3. Prevalence of PDDs in Croatia
Croatia monitors data on persons with PDDs within the scope of the Registry. PDDs are therein separated as a special type of disability and monitored according to the ICD-10 under the three-sign category of F84. The onset of a systematic epidemiological monitoring of data on PDDs goes back to the introduction of the Registry in 2002. The data on the above disorders is provided by expert evaluation bodies within the education and social welfare system. These expert evaluation bodies hire experts who are to thank for PDD diagnostics. The Registry database, as up until 4 May 2012, contains data on 1109 persons with PDDs, with the largest number of registered under the diagnosis F84.9 (Table 3).
|Pervasive developmental disorders categories||Number of persons|
|F 84.0||Childhood autism||267|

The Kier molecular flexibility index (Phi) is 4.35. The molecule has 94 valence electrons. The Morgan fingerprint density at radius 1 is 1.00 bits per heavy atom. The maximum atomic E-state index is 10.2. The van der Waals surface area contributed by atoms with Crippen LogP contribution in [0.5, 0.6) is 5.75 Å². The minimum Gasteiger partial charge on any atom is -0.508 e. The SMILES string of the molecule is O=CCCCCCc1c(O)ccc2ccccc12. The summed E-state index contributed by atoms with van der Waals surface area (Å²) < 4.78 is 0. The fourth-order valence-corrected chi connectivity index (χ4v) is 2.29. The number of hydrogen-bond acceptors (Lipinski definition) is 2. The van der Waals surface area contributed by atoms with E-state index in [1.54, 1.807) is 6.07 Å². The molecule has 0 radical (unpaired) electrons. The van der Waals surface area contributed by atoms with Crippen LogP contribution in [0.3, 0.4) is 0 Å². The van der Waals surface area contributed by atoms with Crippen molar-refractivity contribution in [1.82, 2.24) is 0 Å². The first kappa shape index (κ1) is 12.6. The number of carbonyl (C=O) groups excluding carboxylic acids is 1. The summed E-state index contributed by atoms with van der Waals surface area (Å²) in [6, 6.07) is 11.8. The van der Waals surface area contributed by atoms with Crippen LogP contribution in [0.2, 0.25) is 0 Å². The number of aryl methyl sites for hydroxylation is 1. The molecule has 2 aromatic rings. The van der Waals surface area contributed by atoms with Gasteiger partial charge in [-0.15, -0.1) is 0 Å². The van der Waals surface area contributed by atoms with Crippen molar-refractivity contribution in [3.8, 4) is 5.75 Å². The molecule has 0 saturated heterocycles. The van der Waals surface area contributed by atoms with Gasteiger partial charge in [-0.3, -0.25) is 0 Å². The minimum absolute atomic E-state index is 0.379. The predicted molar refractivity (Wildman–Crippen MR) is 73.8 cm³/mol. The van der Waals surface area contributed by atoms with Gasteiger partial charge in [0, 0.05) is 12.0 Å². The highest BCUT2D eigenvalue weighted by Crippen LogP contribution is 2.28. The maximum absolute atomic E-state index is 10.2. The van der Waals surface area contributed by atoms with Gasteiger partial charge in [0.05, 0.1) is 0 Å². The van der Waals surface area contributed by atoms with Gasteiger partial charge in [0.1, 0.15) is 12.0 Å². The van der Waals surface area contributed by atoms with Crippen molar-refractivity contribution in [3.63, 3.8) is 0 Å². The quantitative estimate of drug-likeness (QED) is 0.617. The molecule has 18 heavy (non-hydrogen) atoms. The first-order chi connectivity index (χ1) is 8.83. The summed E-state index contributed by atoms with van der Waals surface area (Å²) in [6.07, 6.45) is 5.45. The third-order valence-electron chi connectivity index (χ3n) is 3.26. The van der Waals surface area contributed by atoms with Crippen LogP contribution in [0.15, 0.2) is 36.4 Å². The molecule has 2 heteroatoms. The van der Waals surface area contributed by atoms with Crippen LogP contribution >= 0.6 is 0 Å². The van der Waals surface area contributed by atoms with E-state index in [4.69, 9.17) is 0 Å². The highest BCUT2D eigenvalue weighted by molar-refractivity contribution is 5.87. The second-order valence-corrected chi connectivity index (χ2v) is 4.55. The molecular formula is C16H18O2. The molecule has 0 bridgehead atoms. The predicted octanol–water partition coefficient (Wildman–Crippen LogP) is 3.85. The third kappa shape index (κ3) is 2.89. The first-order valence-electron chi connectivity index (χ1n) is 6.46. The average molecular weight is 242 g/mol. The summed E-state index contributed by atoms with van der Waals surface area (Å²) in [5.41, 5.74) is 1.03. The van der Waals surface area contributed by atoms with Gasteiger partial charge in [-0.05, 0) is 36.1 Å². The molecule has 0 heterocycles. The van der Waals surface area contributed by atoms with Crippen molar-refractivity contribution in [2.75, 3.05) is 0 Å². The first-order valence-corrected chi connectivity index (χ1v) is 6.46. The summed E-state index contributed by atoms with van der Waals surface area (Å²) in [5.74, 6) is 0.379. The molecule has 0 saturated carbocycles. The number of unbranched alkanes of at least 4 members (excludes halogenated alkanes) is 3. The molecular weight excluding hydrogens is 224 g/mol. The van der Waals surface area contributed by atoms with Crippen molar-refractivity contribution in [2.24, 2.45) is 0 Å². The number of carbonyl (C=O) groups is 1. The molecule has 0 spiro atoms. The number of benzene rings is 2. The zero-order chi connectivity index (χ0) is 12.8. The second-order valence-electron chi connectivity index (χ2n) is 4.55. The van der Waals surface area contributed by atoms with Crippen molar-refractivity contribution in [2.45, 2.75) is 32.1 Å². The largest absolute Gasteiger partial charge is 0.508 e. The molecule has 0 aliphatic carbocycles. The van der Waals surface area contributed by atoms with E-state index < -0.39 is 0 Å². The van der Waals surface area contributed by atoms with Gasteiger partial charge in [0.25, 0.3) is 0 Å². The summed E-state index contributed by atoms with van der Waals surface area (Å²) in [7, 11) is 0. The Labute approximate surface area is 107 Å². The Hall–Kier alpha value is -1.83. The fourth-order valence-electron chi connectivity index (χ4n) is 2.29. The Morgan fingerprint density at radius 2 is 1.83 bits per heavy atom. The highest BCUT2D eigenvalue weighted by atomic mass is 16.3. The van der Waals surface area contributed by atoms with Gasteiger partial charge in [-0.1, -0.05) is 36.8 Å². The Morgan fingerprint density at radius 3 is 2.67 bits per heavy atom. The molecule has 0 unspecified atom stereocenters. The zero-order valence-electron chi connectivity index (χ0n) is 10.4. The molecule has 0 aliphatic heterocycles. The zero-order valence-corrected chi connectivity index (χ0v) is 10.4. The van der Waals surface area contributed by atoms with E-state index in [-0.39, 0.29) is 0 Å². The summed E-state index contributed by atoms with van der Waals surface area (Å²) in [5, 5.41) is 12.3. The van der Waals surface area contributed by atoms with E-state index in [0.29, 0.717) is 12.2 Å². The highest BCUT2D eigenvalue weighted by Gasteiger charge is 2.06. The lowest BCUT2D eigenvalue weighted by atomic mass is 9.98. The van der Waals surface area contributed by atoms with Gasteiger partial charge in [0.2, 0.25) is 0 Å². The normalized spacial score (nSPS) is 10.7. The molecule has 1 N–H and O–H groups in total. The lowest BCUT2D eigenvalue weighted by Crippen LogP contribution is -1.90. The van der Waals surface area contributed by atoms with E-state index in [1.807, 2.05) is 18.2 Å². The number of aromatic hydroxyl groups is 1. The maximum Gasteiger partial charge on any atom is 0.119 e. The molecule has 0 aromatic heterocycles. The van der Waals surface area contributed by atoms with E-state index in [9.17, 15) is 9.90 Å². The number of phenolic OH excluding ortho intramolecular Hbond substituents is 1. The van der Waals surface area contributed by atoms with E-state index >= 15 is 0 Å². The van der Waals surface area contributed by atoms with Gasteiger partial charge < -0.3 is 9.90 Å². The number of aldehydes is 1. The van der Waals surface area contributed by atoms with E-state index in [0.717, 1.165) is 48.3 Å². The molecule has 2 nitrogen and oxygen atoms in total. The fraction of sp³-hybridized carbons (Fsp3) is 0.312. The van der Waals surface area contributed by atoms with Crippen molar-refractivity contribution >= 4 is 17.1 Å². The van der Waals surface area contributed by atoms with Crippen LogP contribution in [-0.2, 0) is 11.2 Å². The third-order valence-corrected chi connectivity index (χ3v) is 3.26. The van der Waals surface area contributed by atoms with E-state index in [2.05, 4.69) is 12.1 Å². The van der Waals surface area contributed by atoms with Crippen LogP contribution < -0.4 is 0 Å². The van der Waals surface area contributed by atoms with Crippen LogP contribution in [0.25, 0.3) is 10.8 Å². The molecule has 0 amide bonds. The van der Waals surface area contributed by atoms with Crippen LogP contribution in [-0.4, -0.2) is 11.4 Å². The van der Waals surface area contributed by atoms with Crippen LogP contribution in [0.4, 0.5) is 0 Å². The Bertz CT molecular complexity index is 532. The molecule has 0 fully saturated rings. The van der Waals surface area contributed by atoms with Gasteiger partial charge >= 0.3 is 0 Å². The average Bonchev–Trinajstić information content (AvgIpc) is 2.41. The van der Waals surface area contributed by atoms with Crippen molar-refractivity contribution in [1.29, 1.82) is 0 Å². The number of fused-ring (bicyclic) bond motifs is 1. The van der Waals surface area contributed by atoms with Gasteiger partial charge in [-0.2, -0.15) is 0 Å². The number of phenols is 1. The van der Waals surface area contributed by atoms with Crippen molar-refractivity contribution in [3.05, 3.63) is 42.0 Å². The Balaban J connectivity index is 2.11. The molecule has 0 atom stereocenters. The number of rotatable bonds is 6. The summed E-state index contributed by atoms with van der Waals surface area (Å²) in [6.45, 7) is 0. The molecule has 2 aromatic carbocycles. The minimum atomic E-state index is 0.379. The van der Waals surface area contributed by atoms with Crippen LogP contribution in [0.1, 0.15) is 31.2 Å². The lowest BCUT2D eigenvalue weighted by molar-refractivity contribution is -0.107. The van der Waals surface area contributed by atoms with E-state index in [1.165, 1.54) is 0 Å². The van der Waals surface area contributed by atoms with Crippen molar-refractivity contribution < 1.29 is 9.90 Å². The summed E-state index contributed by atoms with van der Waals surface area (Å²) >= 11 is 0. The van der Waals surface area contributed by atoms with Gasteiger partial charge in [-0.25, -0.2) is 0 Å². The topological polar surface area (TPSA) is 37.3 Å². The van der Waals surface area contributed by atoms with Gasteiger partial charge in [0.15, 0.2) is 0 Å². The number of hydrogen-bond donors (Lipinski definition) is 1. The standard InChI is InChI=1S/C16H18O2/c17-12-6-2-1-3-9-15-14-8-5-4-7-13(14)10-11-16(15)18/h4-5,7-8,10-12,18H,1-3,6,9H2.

|F 84.2||Rett's syndrome||24|
|F84.3||Other childhood disintegrative disorders||18|
|F 84.4||Overactive disorder associated with mental retardation and stereotyped movements||30|
|F84.8||Other pervasive developmental disorders||19|
|F84.9||Pervasive developmental disorder, unspecified||650|
The prevalence of PDDs in the overall population of the Republic of Croatia is about 2-3/10 000, while in children (population aged 0-18) ca. 1/1000, with three times higher incidence in boys. In Register we see increase (2.6x) number of registrated person with ASD in last seven years (304 registrated person until 01.01.2005. and 792 after that date). The largest number of persons with PDDs, namely 759 (70%), belong to the 5–19 age group (Table 4). Primorsko goranska county and City of Zagreb number the highest prevalence in childhood at just above 1/1000.
|County of residence||0-4||5-9||10-14||15-19||20-29||30-39||40+||Total|